It’s the small things like speaking up in meetings, offering to take on new projects and networking that count
A good position came up at work, you matched the job, and had high hopes, but didn’t even get an interview. Why did that happen?
It happened because the selectors didn’t know you, so you weren’t even considered. No matter how good you are at what you do, to get appointed to senior positions, you have to be well known. Especially by influential people. And constantly visible at meetings and company events.
Because it’s not only what you know that matters, it’s who you know. And who knows you. Being genuinely competent is important, of course. But what really matters is being noticed. Or you’ll miss all sorts of opportunities.
But maybe you don’t like being in the spotlight? Or you feel uncomfortable promoting yourself? Don’t worry, it’s not hard to become more visible, even if you’re not naturally outgoing.
Start by improving your relationship with your boss. Don’t only talk about your work during performance reviews. Constantly discuss what’s going on, how you could add more value, and listen for opportunities to raise your profile.
If you’re shy in meetings, or uncomfortable talking about your ideas, or worried how others will react, start reading meeting agendas in advance and discussing them with your colleagues. Especially any points you might want to bring up. Your preparation will give you the confidence to speak up. Push yourself to take part, because meetings, especially those that involve other departments, are a great opportunity to reveal your knowledge and increase your visibility.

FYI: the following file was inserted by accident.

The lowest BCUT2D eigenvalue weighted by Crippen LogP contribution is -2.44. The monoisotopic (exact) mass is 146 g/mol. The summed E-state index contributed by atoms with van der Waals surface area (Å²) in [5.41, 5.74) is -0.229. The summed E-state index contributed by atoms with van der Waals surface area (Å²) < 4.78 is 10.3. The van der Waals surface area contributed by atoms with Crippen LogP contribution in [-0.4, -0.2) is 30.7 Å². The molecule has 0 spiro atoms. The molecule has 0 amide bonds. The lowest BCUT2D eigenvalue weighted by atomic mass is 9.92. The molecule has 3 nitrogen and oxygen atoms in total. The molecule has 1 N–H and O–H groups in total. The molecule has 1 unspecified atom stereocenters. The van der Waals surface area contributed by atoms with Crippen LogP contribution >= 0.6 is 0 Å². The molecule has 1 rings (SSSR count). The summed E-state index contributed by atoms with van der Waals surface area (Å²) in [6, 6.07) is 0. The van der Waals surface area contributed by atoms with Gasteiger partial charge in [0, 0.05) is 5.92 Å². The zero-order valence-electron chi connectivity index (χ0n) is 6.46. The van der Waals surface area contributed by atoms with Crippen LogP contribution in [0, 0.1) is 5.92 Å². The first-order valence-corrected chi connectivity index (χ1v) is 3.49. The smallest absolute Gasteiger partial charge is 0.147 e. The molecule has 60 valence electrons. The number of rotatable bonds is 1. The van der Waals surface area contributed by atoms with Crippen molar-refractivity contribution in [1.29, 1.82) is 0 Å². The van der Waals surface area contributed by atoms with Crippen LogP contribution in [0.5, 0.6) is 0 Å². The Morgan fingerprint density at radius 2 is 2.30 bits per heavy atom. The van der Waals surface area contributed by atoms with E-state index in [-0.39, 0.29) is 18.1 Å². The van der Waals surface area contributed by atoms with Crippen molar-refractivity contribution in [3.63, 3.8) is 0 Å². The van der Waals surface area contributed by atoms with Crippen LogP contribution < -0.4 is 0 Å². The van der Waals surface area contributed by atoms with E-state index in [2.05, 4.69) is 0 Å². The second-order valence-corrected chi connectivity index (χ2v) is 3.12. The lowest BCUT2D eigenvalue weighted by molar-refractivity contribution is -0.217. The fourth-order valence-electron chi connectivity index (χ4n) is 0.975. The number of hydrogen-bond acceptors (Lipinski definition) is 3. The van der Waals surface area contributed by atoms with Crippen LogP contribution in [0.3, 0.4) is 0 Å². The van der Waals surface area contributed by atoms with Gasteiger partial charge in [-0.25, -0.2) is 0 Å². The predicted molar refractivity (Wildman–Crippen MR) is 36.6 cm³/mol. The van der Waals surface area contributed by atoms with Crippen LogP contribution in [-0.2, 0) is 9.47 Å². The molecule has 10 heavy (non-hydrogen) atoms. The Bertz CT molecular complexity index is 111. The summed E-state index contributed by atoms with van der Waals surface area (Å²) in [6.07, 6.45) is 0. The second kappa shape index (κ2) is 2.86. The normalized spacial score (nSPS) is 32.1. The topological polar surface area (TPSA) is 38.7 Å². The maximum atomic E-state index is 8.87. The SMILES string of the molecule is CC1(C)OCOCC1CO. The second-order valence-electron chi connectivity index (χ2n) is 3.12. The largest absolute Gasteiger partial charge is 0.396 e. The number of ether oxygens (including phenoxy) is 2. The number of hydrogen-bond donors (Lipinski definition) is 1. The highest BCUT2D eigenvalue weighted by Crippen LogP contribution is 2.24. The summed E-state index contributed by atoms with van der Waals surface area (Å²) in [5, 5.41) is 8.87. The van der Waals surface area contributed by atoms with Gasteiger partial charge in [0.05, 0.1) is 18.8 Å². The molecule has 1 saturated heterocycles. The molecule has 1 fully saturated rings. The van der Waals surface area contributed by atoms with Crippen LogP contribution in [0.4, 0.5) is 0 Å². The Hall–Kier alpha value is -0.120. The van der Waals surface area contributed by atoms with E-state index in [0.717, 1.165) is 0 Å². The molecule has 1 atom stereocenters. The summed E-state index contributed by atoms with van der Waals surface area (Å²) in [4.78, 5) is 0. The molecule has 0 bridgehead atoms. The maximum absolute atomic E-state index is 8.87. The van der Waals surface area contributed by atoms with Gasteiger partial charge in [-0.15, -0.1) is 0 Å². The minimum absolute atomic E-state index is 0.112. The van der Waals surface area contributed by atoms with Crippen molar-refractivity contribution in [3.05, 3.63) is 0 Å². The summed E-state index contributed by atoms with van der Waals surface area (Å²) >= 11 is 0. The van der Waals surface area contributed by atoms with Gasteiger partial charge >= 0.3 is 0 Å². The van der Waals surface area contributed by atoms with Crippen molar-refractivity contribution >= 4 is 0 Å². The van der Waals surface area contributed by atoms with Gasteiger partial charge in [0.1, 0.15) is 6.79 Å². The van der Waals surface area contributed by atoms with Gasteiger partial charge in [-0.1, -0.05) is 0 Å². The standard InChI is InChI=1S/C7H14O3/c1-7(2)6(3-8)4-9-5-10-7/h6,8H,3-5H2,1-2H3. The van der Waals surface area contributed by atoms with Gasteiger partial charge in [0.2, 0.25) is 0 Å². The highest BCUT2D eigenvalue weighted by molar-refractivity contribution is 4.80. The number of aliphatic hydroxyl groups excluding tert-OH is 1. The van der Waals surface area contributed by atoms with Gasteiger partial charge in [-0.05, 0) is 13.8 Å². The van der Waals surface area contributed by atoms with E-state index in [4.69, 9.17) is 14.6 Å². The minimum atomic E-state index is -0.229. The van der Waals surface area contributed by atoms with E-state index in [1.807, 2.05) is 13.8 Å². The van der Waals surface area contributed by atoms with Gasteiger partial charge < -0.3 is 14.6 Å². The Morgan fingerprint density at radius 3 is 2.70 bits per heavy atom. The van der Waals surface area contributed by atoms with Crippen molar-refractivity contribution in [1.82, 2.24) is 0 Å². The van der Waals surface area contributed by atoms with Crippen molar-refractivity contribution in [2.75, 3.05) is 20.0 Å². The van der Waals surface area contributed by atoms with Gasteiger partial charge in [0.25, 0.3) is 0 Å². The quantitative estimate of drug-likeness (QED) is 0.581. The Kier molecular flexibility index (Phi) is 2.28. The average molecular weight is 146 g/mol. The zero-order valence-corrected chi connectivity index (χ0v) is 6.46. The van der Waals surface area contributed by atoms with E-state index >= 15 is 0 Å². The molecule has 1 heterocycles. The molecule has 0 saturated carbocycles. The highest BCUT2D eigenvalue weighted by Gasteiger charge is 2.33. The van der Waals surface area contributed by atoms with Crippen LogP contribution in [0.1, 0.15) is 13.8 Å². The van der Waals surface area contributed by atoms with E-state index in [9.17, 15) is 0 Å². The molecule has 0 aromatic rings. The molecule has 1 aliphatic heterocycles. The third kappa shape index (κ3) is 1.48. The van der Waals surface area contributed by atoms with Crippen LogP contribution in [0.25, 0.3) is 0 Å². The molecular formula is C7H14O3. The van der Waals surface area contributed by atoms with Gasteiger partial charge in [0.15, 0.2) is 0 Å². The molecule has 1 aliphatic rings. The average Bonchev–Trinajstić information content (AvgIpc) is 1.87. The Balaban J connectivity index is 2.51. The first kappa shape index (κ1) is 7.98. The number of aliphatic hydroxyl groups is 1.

Speak up in smaller groups to begin with, as you develop your skills. Then as your confidence grows, start contributing at larger events. Join organisations like Toastmasters to develop your speaking skills, and practise them regularly.
Don’t wait for your manager to assign you to projects. Ask to be involved in anything that has an impact on your organisation’s bottom line or means working with people in other teams. That will help you build relationships with people elsewhere in the organisation, and expose you to more senior managers.
Build your knowledge and become known as an expert in something you enjoy. So that people come to you for help. Share your knowledge by writing for your company’s newsletters, offer to run training courses, create an interest group, and speak about your area of expertise at company events.
And network! First be clear about your networking objective, like getting a particular job, and then think about how to get to meet the decision makers who’ll make the appointment. Find people who can introduce you to them, chat with them about your work and ask for their advice. Find a mentor who will champion you within and outside the company.
And don’t just focus on yourself. Highlight other people’s achievements, and always share the credit for your successes with all your team members. That way you’ll increase your visibility without boasting or stepping on other people’s toes. And far more opportunities will start coming your way.